Q: When do you know that a new behavior has become not only a new habit, but a lifestyle change?
A: When you do it naturally, without thinking ... or even better, when you do think about it, and you want to do the new behavior over the old one. The old one just isn't "you" anymore.
That happened to me today, when I was heading out to the library. I walked out the door with three books in hand, and headed for my car. Before I had gone even ten feet, I thought, "Actually, I'd rather walk." So I tucked the books under my arm, walked right by my car, and started up the street.
My library isn't far – it's under a mile away. When I lived in Brooklyn (oh-so-many years ago), it would have been inconceivable to me to get in a car to go anywhere within a two mile radius. In Cobble Hill, we walked everywhere, in good weather or bad. Even if you had a car, you would never dream of taking it out for a local errand. And even when we became parents, if it was raining, snowing, sleeting, or whatever, we would throw the plastic cover over our Maclaren strollers and go where we needed to go.
But this is the suburbs, the car is right in the driveway (no worries about getting another spot, or alternate-side-of-the-street rules!), and whether I liked it or not, I gradually lost my Brooklyn training and would easily and mindlessly jump in the car to go less than a mile ... or sometimes, shamefully, even less than that.
Recently, I've been creating new habits for myself. I'm "walking the walk" (in this case, literally!) for positive change in my own life, as I work with people whose goal is to create positive change in theirs. One of my goals is to be more active in general. My mini-habits have definitely helped this. I changed my original "walk 15 minutes a day" mini-habit – which was not too successful despite how easy I thought it should be – to a "too small to fail" mini-habit of one 60-second plank a day – and I've been keeping up with it. And just like the literature on kaizen/mini-habits says ... the mini-habit is like a Trojan Horse that tricks your brain into bigger action. Not only do you rarely stop at the mini-habit (I've been naturally segueing into my yoga or tai chi after my plank), but it has repercussions throughout the day. You start to think of yourself differently ... and as a result, you make different decisions. So guess what: even though it wasn't on my to-do/mini-habit list, today I walked way more than 15 minutes. And I did two days ago, too, when I walked over two miles to my bank and back. Funny how that works ...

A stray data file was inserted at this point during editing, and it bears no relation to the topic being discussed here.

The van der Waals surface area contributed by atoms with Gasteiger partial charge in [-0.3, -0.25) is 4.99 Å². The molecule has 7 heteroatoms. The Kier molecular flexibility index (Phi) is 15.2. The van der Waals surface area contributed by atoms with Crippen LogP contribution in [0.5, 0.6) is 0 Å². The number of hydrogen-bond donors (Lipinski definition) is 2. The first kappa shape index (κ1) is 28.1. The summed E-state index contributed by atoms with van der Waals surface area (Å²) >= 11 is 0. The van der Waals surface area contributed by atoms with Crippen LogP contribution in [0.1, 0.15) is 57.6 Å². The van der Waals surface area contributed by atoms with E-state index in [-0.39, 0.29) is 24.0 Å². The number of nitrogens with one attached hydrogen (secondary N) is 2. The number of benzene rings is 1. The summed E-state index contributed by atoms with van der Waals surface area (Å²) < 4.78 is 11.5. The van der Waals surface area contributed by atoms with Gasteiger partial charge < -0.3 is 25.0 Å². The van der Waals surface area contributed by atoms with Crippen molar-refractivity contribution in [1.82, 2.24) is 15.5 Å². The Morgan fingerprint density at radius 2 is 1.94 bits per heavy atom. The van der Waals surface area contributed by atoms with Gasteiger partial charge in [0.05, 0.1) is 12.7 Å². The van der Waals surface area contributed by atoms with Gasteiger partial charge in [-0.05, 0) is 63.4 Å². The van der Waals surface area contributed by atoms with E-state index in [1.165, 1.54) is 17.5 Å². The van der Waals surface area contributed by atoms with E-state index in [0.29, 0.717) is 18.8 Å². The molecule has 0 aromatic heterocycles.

Another thing that helps make new habits successful is to connect them to another habit you already have. In my case, I decided several years ago that I needed to get back to reading more. At the same time, I switched from buying most of my books to borrowing them from the library. So now whenever I hear about any book I might be interested in, I immediately go to my library website and see if it's in the system. We have an inter-library loan program (and I'm sure you do, too), which makes it easy to do. I find the book, and very often, my library doesn't have it, but the interlibrary loan system does. I place a request, and whenever the book comes in (it could be a few days or a few weeks), I get an email ... and up to the library I go, to pick it up.
This has always been a win-win-win for me: I spend less money on books; I don't accumulate book clutter (I have enough of that already, trust me); and I read a ton. Now I've added an extra win to the chain! And the more I read, the more I learn, the more I walk .... I can almost hear a little bell going ding ding ding ding ding! in my head.
Plus, I just realized: those small habits in reading, walking, and using my library just supported my writing goal, too. That's another thing about these small lifestyle shifts; they send out ripples that gradually affect other areas positively, too.
I'm seeing it every day: little things add up to big changes. As one of my clients likes to say, "Persistent, consistent effort over time sees results." And this is mine for today.
Ruth Kunstadter, MA, BCC works with career changers and other individuals who want to connect to their purpose and potential, and to create more self-care, balance, and fulfillment in their personal and professional lives. Find out more about creating your best "what's next" at www.newpathwayscoaching.com or by emailing Ruth at NewPathwaysCoach@gmail.com.